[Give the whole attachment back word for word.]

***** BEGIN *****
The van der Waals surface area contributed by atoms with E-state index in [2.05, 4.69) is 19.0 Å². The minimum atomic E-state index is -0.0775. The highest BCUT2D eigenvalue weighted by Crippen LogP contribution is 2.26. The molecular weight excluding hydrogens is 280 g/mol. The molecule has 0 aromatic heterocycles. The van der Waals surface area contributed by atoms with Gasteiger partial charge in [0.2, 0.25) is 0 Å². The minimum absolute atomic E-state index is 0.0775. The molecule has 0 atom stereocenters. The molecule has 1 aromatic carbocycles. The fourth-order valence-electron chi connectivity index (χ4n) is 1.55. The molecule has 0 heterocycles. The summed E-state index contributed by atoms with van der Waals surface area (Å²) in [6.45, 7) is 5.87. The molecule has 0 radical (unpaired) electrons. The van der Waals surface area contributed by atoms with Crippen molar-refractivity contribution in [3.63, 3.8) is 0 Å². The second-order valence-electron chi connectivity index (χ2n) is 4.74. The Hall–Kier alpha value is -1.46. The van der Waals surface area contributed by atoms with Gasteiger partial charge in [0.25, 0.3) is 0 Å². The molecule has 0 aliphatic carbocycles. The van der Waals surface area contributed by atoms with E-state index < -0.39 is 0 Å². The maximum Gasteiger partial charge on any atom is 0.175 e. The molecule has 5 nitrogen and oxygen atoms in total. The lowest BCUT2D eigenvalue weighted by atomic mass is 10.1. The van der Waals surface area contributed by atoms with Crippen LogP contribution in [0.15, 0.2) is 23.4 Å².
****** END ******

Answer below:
The van der Waals surface area contributed by atoms with E-state index in [2.05, 4.69) is 19.0 Å². The minimum atomic E-state index is -0.0775. The highest BCUT2D eigenvalue weighted by Crippen LogP contribution is 2.26. The molecular weight excluding hydrogens is 280 g/mol. The molecule has 0 aromatic heterocycles. The van der Waals surface area contributed by atoms with Gasteiger partial charge in [0.2, 0.25) is 0 Å². The minimum absolute atomic E-state index is 0.0775. The molecule has 0 atom stereocenters. The molecule has 1 aromatic carbocycles. The fourth-order valence-electron chi connectivity index (χ4n) is 1.55. The molecule has 0 heterocycles. The summed E-state index contributed by atoms with van der Waals surface area (Å²) in [6.45, 7) is 5.87. The molecule has 0 radical (unpaired) electrons. The van der Waals surface area contributed by atoms with Crippen molar-refractivity contribution in [3.63, 3.8) is 0 Å². The second-order valence-electron chi connectivity index (χ2n) is 4.74. The Hall–Kier alpha value is -1.46. The van der Waals surface area contributed by atoms with Gasteiger partial charge in [0.25, 0.3) is 0 Å². The molecule has 0 aliphatic carbocycles. The van der Waals surface area contributed by atoms with E-state index < -0.39 is 0 Å². The maximum Gasteiger partial charge on any atom is 0.175 e. The molecule has 5 nitrogen and oxygen atoms in total. The lowest BCUT2D eigenvalue weighted by atomic mass is 10.1. The van der Waals surface area contributed by atoms with Crippen LogP contribution in [0.15, 0.2) is 23.4 Å².